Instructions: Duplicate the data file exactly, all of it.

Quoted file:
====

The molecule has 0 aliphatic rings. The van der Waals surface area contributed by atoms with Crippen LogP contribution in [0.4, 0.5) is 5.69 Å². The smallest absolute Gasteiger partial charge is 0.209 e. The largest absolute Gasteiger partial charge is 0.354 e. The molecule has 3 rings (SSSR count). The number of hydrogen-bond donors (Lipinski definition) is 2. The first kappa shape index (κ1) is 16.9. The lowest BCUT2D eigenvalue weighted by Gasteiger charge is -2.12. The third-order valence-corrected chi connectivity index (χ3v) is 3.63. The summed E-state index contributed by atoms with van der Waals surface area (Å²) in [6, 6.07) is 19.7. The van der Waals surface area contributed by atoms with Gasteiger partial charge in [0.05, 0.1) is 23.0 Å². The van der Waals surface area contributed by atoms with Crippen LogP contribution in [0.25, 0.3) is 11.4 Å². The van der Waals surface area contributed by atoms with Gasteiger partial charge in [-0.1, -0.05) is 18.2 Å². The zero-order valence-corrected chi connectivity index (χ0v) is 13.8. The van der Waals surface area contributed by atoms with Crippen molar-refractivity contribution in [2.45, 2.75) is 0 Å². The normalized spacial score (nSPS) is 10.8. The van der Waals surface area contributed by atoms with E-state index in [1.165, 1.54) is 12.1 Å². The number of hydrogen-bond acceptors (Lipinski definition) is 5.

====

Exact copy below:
The molecule has 0 aliphatic rings. The van der Waals surface area contributed by atoms with Crippen LogP contribution in [0.4, 0.5) is 5.69 Å². The smallest absolute Gasteiger partial charge is 0.209 e. The largest absolute Gasteiger partial charge is 0.354 e. The molecule has 3 rings (SSSR count). The number of hydrogen-bond donors (Lipinski definition) is 2. The first kappa shape index (κ1) is 16.9. The lowest BCUT2D eigenvalue weighted by Gasteiger charge is -2.12. The third-order valence-corrected chi connectivity index (χ3v) is 3.63. The summed E-state index contributed by atoms with van der Waals surface area (Å²) in [6, 6.07) is 19.7. The van der Waals surface area contributed by atoms with Gasteiger partial charge in [0.05, 0.1) is 23.0 Å². The van der Waals surface area contributed by atoms with Crippen LogP contribution in [0.25, 0.3) is 11.4 Å². The van der Waals surface area contributed by atoms with Gasteiger partial charge in [-0.1, -0.05) is 18.2 Å². The zero-order valence-corrected chi connectivity index (χ0v) is 13.8. The van der Waals surface area contributed by atoms with Crippen molar-refractivity contribution in [2.45, 2.75) is 0 Å². The normalized spacial score (nSPS) is 10.8. The van der Waals surface area contributed by atoms with E-state index in [1.165, 1.54) is 12.1 Å². The number of hydrogen-bond acceptors (Lipinski definition) is 5.